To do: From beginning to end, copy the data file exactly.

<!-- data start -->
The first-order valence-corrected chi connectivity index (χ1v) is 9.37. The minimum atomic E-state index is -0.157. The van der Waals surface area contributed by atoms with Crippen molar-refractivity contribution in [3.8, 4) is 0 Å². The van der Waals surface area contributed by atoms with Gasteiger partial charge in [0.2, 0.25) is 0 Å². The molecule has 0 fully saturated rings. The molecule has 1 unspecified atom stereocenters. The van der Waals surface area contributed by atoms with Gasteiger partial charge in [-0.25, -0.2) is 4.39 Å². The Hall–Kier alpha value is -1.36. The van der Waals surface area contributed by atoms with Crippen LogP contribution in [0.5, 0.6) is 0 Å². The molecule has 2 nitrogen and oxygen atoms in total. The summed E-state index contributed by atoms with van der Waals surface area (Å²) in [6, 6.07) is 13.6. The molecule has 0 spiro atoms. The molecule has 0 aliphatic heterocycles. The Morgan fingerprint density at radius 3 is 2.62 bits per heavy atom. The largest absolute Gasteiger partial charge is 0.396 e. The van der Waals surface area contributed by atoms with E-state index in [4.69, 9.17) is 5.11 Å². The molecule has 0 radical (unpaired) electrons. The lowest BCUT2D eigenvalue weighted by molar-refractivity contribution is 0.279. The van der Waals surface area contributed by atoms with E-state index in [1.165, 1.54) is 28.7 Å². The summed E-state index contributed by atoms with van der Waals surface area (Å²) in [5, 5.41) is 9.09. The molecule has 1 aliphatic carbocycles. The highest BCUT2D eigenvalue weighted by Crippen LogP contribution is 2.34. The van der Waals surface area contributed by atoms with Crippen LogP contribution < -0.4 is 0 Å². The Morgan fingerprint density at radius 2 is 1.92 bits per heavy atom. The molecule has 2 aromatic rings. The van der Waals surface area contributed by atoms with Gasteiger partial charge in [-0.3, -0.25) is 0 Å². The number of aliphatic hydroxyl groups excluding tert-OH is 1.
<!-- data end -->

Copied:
The first-order valence-corrected chi connectivity index (χ1v) is 9.37. The minimum atomic E-state index is -0.157. The van der Waals surface area contributed by atoms with Crippen molar-refractivity contribution in [3.8, 4) is 0 Å². The van der Waals surface area contributed by atoms with Gasteiger partial charge in [0.2, 0.25) is 0 Å². The molecule has 0 fully saturated rings. The molecule has 1 unspecified atom stereocenters. The van der Waals surface area contributed by atoms with Gasteiger partial charge in [-0.25, -0.2) is 4.39 Å². The Hall–Kier alpha value is -1.36. The van der Waals surface area contributed by atoms with Crippen LogP contribution in [0.5, 0.6) is 0 Å². The molecule has 2 nitrogen and oxygen atoms in total. The summed E-state index contributed by atoms with van der Waals surface area (Å²) in [6, 6.07) is 13.6. The molecule has 0 spiro atoms. The molecule has 0 aliphatic heterocycles. The Morgan fingerprint density at radius 3 is 2.62 bits per heavy atom. The largest absolute Gasteiger partial charge is 0.396 e. The van der Waals surface area contributed by atoms with E-state index in [4.69, 9.17) is 5.11 Å². The molecule has 0 radical (unpaired) electrons. The lowest BCUT2D eigenvalue weighted by molar-refractivity contribution is 0.279. The van der Waals surface area contributed by atoms with E-state index in [1.165, 1.54) is 28.7 Å². The summed E-state index contributed by atoms with van der Waals surface area (Å²) in [5, 5.41) is 9.09. The molecule has 1 aliphatic carbocycles. The highest BCUT2D eigenvalue weighted by Crippen LogP contribution is 2.34. The van der Waals surface area contributed by atoms with Crippen LogP contribution < -0.4 is 0 Å². The Morgan fingerprint density at radius 2 is 1.92 bits per heavy atom. The molecule has 2 aromatic rings. The van der Waals surface area contributed by atoms with Gasteiger partial charge in [-0.3, -0.25) is 0 Å². The number of aliphatic hydroxyl groups excluding tert-OH is 1.